The first mobile food court in Biddeford could open as soon as this summer now that city officials have addressed zoning and access issues that could have halted the project.

The idea for The Lot, which would feature a rotating lineup of four or five food trucks and carts on a vacant lot downtown, was first introduced nearly a year ago.

Last week, the City Council approved an easement needed to allow access to the lot at 64 Alfred St., which is only accessible through two city-owned parking spaces along the rear of the property. The council previously approved adding language to the city ordinance to allow mobile food courts in the downtown and mill districts.

Steve Liautaud, who worked in the restaurant industry for 30 years before moving to Maine, first approached the city last spring about his idea to transform the lot downtown, which has been vacant since the building that had been there was destroyed by fire in 2006. He sees the location, which is passed by people driving toward Main Street on Alfred Street, as the gateway to downtown Biddeford.

He says it is the perfect spot to create an upscale outdoor venue that will tap into local enthusiasm for food trucks and bring more people downtown.

The mobile food court would be a first for Biddeford and reflect the growing regional popularity of food trucks. The Congdon’s After Dark food truck park, which opened in 2017, attracts thousands of visitors to Wells each summer.


The Lot’s food court will situate the changing roster of food trucks and carts around a central dining area covered by a canopy. Liautaud is looking for an operator to sell beer, wine and food from a small building that he plans to build there.

Food truck operators will set up each day in a pod that will provide them with power, water, gray water and an oil dump. To meet Biddeford’s parking requirements for restaurants, food court employees will park in spaces Liautaud has secured at Paul’s Variety.

Before Liautaud could move forward with the project, the city had to deal with both the access issue and outdated ordinances. City officials were supportive of his concept, but the zoning ordinance did not provide any guidance about how to regulate a mobile food court. The council’s first step was to add language to the city ordinances to allow food trucks to operate downtown.

Discussions about the project soon made it clear that the city’s zoning ordinances needed to be updated further to make more sense and reflect what’s going on in the food truck industry, according to city officials. The city’s regulations for food trucks and carts were written for a different era, when mobile canteen trucks pulled up outside of the mills to feed workers, and had been tweaked in recent years for ice cream trucks that move throughout the city. More updates are likely as Biddeford does a more thorough zoning ordinance rewrite.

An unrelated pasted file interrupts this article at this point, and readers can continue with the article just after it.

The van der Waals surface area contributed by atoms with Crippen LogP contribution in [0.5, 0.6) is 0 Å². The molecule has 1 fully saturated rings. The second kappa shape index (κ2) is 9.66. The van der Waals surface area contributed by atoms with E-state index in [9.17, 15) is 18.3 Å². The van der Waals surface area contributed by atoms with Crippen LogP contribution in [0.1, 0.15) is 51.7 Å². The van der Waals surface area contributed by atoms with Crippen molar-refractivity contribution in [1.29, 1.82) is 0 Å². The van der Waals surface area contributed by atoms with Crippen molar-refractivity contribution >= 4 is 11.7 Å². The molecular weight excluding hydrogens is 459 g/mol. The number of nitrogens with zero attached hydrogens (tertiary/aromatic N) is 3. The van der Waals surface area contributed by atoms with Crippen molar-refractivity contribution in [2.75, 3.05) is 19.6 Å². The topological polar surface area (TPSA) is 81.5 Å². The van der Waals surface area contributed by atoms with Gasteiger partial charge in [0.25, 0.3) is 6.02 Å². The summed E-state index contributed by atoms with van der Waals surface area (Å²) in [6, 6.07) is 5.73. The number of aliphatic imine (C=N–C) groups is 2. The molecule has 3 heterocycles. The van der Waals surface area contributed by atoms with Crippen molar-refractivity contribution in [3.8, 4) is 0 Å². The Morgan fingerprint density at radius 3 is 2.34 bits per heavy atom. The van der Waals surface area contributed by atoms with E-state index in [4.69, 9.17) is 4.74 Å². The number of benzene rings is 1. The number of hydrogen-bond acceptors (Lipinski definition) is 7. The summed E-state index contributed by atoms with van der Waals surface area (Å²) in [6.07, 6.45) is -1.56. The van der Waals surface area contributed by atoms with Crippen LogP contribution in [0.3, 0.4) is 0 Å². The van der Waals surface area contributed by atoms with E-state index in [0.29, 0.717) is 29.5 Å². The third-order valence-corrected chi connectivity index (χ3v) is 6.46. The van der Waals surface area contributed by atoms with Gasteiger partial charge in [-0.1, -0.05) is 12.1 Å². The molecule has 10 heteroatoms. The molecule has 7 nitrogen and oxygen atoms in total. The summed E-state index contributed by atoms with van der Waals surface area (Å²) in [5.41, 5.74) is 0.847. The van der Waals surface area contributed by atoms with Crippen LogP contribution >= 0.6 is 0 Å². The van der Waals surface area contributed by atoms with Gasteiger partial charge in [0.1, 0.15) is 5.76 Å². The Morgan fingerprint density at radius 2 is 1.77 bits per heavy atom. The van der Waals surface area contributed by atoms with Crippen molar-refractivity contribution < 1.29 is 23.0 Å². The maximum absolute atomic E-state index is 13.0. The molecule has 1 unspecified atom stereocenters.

After The Lot’s design was approved, the city still had to address how to get food trucks access to the lot. It was not feasible, city officials said, to do so with curb cuts at the intersection of Alfred and Pool streets.

The easement drafted by the city attorney and approved by the council grants access through two of the parking spaces currently marked for free two-hour parking on the Franklin Street extension that runs between Louis’s Pizza and Jefferson Street. The planning board will have final approval of which two spots are used.


City officials have been enthusiastic about The Lot’s potential benefits to Biddeford.

“The opportunity to change over food cart operators daily will provide a mixture of food options for the community,” wrote Mathew Eddy, the city’s planning and development director, in a memo to the council before the March 15 easement vote. “The food court may provide a unique attraction to the downtown food industry and fuel the city’s further redevelopment. ”

Liautaud said the project is “designed and ready to go” but finding a contractor able to take on the project in the next few months could prove challenging because construction companies are particularly busy right now. He put the project out to bid last week.

“We’re hoping that someone will come back and say they can do it by this summer so we can get it up and going,” he said. If not, he’ll aim to open it by fall or next year.

His plan is to keep it open half of each year, from May 1 to Halloween, and he said he may use the space to create a seasonal experience on the lot over the winter holidays.

As for his thoughts about The Lot’s food and the rotating schedule, he plans to stay flexible.

“My goal is to let it take on its own personality, whatever that looks like,” he said.

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